“Intimacy, says the phenomenologist Gaston Bachelard, is the highest value. I resist this statement at first. What about artistic achievement, or moral courage, or heroism, or altruistic acts, or work in the cause of social change? What about wealth or accomplishment? And yet something about it rings true, finally—that what we want is to be brought into relationship, to be inside, within. Perhaps it’s true that nothing matters more to us than that.” – Mark Doty
Gazing at a painting invites a deep sense of intimacy. At the Met, looking at Dieric Bouts’ Virgin and Child, I am thinking about the image of Mother and Child as one of the central icons of pre-20th century Western art. Christian indoctrination aside, gazing upon this mom and baby as tropes for pure innocence and fusion– our own original innocence and that of humankind’s, and our core relationship with the other in the form of mother— all of those stimuli together have the capacity to short circuit our questioning natures and bring us to a place of pure, infantile responsiveness, before the formation of human subjectivity through representations of class or identity and all those factors that produce the category of self. What is most powerful about that painting is how the immediacy of my apprehension of it is central to the experience of seeing it; the fact that I can take it in in an instant, like a kiss or a sock in the nose. It is so intimate. Unlike all those art forms that depend on time to reveal their content and pleasures –music, theater, literature, installation art– painting allows the brain to experience the thrill of instantaneity; I know immediately if I am moved or not, even if later reflections offer up different responses– and I feel the intensity of that return to my own inwardness. I experience subjectivity itself, immediately and unmediated, like the children we once were.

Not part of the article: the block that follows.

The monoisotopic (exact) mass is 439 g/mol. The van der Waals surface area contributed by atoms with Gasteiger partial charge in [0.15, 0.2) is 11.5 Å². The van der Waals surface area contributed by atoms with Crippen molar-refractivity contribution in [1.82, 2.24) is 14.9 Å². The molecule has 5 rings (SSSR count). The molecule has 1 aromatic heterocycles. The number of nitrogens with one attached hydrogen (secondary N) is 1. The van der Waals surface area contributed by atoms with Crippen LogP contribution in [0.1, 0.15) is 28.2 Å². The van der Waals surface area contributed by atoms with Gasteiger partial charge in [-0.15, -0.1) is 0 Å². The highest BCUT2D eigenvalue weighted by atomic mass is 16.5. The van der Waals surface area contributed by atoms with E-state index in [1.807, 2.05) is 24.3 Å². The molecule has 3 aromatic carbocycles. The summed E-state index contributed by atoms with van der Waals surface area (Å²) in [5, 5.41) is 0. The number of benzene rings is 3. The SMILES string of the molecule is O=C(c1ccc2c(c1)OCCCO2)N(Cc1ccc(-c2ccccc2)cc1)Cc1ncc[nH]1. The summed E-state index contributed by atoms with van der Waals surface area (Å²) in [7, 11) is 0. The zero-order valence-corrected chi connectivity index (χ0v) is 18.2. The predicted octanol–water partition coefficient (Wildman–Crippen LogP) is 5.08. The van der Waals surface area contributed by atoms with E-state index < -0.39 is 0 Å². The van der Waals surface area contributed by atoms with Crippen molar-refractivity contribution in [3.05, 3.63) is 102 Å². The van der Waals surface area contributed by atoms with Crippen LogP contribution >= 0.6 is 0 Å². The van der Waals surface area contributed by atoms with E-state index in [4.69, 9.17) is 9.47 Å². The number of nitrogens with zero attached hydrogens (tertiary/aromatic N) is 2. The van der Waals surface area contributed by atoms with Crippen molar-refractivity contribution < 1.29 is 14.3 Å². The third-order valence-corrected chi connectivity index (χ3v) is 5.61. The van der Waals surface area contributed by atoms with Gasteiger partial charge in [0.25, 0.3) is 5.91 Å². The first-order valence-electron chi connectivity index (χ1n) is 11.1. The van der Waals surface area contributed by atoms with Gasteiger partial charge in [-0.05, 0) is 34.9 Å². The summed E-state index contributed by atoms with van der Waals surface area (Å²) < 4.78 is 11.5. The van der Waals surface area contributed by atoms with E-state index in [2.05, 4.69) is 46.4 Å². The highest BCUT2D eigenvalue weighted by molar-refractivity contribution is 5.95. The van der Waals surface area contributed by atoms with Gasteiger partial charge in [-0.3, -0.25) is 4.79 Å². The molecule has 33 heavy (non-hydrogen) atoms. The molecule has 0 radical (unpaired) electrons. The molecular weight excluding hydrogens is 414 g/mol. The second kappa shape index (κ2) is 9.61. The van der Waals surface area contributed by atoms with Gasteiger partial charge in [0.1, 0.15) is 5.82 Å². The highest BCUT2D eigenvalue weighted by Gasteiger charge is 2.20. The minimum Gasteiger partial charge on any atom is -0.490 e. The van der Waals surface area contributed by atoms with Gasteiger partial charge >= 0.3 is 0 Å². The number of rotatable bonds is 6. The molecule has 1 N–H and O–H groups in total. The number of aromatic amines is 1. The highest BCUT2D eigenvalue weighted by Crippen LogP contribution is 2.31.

Dieric Bouts, Virgin and Child, 455–60, Oil on wood, 8 1/2 x 6 1/2 inches